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My father notes the misspelling of his name by Dr. Cotton. I note the logic chart my father annotated above.

Royce’s philosophy was rather Hegelian–he studied in Göttingen–and he was a long-time proponent of “idealism” (defined in what strikes me as a rather phenomenologist way) based upon his rendering of what constitutes the Absolute. According to the Stanford Encyclopedia of Philosophy entry, “In his later works, Royce reconceived his metaphysics as an ‘absolute pragmatism’ grounded in semiotics.” Royce moved from idealism into the possibility of objects, which took him for awhile on a symbolic logic train of thinking. He loses me a bit there, despite Dr. Cotton’s quite clearly-written summaries.

An intriguing aspect of the book, for me, is my then-22-year-old father’s marginalia. Sometimes, his notes–in handwriting that has hardly changed in 60 years–make a comment [“Royce denies a self-evident truth contra-Descartes”]. More often, there is a question, or some underlining, that suggests where his interests lay. I notice he seems to have skimmed over the “Logic as the Science of Order” chapter (that’s a section I found to be a bit of a slog myself).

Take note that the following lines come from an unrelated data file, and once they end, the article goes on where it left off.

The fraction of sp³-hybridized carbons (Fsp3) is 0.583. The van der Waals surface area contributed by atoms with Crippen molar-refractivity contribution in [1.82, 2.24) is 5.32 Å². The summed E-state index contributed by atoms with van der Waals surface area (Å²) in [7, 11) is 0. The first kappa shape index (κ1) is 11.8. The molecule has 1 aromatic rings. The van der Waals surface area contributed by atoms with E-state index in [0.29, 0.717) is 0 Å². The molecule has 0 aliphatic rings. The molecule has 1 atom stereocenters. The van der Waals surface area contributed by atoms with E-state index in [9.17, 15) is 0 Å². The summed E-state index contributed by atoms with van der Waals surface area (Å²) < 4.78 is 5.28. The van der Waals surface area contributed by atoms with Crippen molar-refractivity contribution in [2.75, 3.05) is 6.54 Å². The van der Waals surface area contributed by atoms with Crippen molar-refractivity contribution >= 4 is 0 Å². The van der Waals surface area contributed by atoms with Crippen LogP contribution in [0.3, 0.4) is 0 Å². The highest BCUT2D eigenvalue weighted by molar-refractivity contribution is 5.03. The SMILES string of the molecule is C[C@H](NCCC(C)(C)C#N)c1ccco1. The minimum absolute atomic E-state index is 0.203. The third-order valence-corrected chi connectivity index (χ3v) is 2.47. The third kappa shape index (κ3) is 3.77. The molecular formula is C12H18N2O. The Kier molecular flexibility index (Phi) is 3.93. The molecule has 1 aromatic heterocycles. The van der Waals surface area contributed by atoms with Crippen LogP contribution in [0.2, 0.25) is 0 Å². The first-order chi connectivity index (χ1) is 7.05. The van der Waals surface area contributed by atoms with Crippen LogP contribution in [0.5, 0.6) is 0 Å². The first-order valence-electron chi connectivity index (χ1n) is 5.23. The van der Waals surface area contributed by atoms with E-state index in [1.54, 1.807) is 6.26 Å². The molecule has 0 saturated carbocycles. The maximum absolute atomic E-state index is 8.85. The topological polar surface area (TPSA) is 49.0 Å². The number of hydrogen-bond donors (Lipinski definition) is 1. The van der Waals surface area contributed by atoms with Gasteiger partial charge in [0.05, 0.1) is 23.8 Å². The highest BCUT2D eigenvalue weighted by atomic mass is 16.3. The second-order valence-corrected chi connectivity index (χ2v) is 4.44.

I wonder whether the last chapter, which covers Royce’s late thinking on Christianity, the problem of evil, and salvation, would have made any sense to a person as young as my dad was in ’55. By the time Royce got to his most mature philosophical thinking on god and the human self, he was in his 50s and had experienced the loss of a young adult son to “madness” and typhoid. These are the sort of events that mature the thinking of a thinking and feeling human being such as Royce obviously was. In our early 20s, few of us have that kind of depth to our understanding of mortal, ethical, or spiritual issues.

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Nevertheless–my father, influenced to some extent by his Uncle Raymond and by Harry Cotton–chose to go to graduate school in Theology. He may not recall whether Royce’s work on Salvation or Christianity had any bearing on his decision. But I wonder. I think of my dad–a classic extrovert, despite his prodigious reading habits–when I read the following words by Royce concerning the community and the relational aspect of the human self (in the Absolute, or in god, as referred to by the use of his in this quote):